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Editorial Comment: Mark Centers is a member of our Preaching Cohort, a small group of pastors and preachers in training that meets monthly to work on the preaching craft. He is also an Elective class teacher on Sundays. This year the group is working on preaching poetry with a focus on the Psalms. Mark presented some excellent work on the Psalms and so I’ve asked him to write a series of posts for our church to help us better understand and employ the Psalms. —Trent


If you’ve been in church long enough, you’ve probably been told to, “open your Bibles to the book of Psalms, right in the middle of your Bible.” Measured by chapters, Psalms is the longest book in our Bibles so it’s not hard to find. In it are the prayers, hymns, and laments of our ancestors to our great God. It’s filled with familiar lines that we rightly recall: “Blessed is the man who walks not in the counsel of the wicked,” or, “The Lord is my shepherd; I shall not want” (1:1; 23:1). But whatever you might think of the Psalms individually, they were compiled as a book. In this and several follow-up posts I want to help you hear the overall message of the book of Psalms.

As we begin, let’s get a common misconception out of the way. The Book of Psalms is not a hymn book. It is filled with songs of various kinds, yes, but it is not organized like our hymnbooks and not all of the Psalms were sung. It is a five-part story that chronicles the rise and fall of the Davidic dynasty (Books 1–3) while calling the nations to join Yhwh (Book 2) and mourning the “failure” of the Davidic covenant (Book 3). But this story does not end in despair. Book 4 takes the reader on a journey back to the roots of authentic biblical Judaism, while anticipating the deliverance of the world by David’s greater Son—marked by the return of the King, the Messiah (Book 5).

Enter at the Gate, Look Both Ways

As with any unified work, it begins in a very deliberate way. Psalms 1 and 2 act as the introductory gateway into this story. Imagine yourself beginning a hike through the vast forest of the Psalter—but in order to find a clear path into the heart of the woods you must first pass through a massive gate. The gate is supported by two hand-carved posts. The left post represents Psalm 1, the right post Psalm 2.

The word “Blessed” is clearly carved into the top of the left post (Ps. 1). Under this word you see two men, one walking a path to destruction and the other walking away towards a tree. The tree is carved in the center of the post. The tree is healthy, fruitful, and full of leaves. Underneath the tree a great river that never ends supplies life to the tree. The last image at the bottom of the Psalm 1 post is a court room scene where God sits as Judge. All those who are his stand with him, and those who do not stand with him are blown away like chaff.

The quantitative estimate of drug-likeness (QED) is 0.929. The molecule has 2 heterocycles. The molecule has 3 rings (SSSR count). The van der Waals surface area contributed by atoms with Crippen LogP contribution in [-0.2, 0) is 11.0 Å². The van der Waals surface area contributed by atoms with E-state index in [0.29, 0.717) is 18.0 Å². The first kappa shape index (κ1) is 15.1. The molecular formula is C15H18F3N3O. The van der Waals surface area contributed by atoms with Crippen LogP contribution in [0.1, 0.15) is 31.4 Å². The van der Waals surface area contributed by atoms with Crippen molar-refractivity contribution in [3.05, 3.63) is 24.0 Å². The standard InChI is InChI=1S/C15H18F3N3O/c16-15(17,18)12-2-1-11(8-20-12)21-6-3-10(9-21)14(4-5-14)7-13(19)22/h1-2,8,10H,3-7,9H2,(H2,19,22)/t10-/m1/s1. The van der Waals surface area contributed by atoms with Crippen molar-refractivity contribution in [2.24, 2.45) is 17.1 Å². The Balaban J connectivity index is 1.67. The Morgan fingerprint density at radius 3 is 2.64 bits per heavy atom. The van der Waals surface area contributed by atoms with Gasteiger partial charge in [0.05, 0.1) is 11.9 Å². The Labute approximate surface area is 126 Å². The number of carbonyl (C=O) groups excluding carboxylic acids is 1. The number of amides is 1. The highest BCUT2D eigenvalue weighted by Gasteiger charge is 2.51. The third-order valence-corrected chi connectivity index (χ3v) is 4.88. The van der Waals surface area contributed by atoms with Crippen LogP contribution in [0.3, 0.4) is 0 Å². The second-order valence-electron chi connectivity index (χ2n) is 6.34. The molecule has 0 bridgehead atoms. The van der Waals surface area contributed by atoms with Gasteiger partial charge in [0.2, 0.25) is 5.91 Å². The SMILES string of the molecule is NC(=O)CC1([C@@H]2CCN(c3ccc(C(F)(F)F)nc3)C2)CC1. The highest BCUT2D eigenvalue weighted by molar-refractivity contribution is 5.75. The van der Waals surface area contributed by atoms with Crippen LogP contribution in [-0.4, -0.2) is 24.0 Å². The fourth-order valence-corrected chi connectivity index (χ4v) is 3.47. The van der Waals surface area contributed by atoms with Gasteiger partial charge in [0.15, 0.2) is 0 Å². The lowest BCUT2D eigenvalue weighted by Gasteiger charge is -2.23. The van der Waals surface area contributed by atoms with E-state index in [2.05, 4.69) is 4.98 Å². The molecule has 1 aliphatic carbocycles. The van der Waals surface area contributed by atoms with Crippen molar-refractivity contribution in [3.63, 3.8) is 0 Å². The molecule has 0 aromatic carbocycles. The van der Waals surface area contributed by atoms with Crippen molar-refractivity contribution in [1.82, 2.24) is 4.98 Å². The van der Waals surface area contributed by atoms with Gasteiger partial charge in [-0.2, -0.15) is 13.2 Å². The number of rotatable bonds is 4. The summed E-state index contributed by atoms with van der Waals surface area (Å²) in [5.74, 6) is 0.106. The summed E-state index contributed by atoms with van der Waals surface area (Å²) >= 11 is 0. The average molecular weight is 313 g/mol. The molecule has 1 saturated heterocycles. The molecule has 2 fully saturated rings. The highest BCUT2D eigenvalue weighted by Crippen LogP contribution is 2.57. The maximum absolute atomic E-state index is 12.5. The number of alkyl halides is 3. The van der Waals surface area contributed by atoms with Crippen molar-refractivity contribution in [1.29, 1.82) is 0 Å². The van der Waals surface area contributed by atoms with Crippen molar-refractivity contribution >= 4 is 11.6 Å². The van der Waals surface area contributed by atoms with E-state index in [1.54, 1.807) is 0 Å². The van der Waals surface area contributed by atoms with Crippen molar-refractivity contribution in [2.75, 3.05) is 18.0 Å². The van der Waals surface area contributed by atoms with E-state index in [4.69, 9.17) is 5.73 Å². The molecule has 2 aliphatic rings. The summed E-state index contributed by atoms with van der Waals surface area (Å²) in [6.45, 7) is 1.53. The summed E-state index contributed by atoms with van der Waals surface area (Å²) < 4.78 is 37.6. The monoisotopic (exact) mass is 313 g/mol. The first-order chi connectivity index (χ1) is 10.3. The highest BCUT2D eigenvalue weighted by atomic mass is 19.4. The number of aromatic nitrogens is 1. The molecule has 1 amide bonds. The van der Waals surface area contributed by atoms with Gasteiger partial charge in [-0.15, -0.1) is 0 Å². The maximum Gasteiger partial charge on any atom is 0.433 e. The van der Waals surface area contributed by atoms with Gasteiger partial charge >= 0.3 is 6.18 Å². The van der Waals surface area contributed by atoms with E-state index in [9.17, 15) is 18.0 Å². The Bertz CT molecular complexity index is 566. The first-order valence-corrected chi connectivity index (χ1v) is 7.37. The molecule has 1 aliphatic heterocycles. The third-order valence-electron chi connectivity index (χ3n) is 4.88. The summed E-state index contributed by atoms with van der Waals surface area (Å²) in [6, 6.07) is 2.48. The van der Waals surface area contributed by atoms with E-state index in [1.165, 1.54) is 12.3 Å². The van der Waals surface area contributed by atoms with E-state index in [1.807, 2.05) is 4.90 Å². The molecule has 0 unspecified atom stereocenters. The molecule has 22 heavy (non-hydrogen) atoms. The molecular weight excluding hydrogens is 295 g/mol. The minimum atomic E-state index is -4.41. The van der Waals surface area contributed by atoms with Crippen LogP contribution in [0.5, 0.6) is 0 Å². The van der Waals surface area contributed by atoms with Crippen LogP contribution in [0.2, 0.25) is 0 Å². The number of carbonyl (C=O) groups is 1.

You turn to examine the right post (Ps. 2). At the top is etched a congregation representing the world’s elite deliberating on how to break free from God and his Messiah. This deliberation is cut short with the laughter of God from heaven. In the middle of the post, you see a king with the full authority of heaven in his hands accompanied with this announcement: “I have installed my king on Zion, my holy mountain.” The Son is given the nations as his inheritance and commanded to exercise dominion over the whole earth. The final carving is a concise warning to all people, but especially the world’s elite: “Pay homage to the Son, lest he be angry and consume you.” At the very bottom of the right post, we see the King on his throne with people all around him with this same word again—blessed.

Look Out for These Two Themes on Your Journey Ahead

These dual themes of the fate of the righteous and wicked, and the authority of the Messianic King are woven through this deliberately ordered anthology of the Psalter. The author of Psalm 1 and 2 purposefully introduces these dual themes for you. As you pass through the gateway into the forest of the Psalter, these images from the pillars will pop up again and again as a reminder of the bigger story. Always anticipate the juxtaposition between the righteous and wicked and the hope in the coming Messianic King.

In the next blog post on the Psalms, we will take a fast-paced journey through the 5-book arrangement. We will look for these themes, and we will see how the book of Psalms tells a story.